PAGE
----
Applied baccalaureate degrees are distinguished by a focus on serving the needs of adults who already hold an associate’s degree and now desire to pursue a bachelor’s degree in order to advance their careers or, in some cases, to change careers.   Most commonly the associate’s degree held by the adult is an Associate of Applied Science (AAS).   These degrees provide the knowledge and skills needed by students to start a career immediately after completing the degree rather than preparing them to continue to upper division courses and a bachelor’s degree.   It is easiest to consider the scenario where those who have received an AAS degree, started a career based on this degree, and later have decided that they would like a bachelor’s degree.  These adults may have some of the following career aspirations:

·       To increase their responsibility level but remain focused on a technical career.

·       To move into supervision or management.

·       To obtain the advantages associated with a liberal arts degree including general broader knowledge and more advanced thinking and problem solving skills, possibly including a desire to continue to pursue a graduate degree.

–from Oregon Joint Board of Education steering committee report, April 19, 2010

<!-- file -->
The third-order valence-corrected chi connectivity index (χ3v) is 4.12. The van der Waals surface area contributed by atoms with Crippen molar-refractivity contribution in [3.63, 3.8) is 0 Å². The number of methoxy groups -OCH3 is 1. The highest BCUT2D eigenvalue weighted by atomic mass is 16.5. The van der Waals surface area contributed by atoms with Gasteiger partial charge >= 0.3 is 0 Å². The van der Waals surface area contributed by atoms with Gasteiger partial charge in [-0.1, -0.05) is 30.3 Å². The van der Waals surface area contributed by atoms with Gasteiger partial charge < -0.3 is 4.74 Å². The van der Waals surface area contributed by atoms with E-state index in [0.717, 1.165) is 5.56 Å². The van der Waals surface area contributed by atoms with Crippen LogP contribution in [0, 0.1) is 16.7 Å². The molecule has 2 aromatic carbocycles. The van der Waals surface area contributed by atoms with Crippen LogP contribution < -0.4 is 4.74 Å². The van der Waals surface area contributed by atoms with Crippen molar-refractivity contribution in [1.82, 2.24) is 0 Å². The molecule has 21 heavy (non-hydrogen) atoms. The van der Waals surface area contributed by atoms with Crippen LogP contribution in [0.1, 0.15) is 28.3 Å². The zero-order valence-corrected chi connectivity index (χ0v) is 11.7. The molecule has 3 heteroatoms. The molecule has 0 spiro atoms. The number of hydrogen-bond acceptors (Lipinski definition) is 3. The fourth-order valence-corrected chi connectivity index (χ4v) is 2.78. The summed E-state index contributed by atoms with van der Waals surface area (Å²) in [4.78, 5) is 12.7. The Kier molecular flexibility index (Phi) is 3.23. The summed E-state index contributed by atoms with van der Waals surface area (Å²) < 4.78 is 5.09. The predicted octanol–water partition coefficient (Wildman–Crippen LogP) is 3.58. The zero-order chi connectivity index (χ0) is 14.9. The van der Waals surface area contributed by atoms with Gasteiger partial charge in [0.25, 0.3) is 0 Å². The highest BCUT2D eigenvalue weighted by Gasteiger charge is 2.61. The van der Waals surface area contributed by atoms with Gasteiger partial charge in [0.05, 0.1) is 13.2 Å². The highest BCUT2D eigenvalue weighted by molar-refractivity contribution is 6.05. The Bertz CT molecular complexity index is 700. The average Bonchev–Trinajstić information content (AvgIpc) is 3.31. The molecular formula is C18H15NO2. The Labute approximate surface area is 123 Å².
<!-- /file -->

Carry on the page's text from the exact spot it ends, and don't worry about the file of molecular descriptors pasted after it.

Applied Baccalaureate degrees are offered in:  (Note, catalog copy will list only

degrees that have been approved by the Academic Strategies Committee)

Accounting

Computer Science

Economics

Finance

Gerontology

Information Systems

International Business

Management

Marketing

Psychology

 

Applied Baccalaureate Core Curriculum

Mission statement

The AB Core provides students with a general education core experience to help them develop a foundation of basic knowledge for a more healthy and successful personal and professional life.

Learning Outcomes

1. Demonstrated understanding of the liberal arts and their role in a diverse society.

2. Demonstrated effective use or oral, written and computational skills.

3. Demonstrated ability to interact collaboratively.

The AB Core is a required part of all AB degrees and comprises a minimum of 36 of the 180 credit hours necessary for graduation.  Math, computer science, cultural diversity, quantitative literacy and writing intensive course requirements, where applicable, are tailored to the various applied baccalaureate degrees offered at WOU.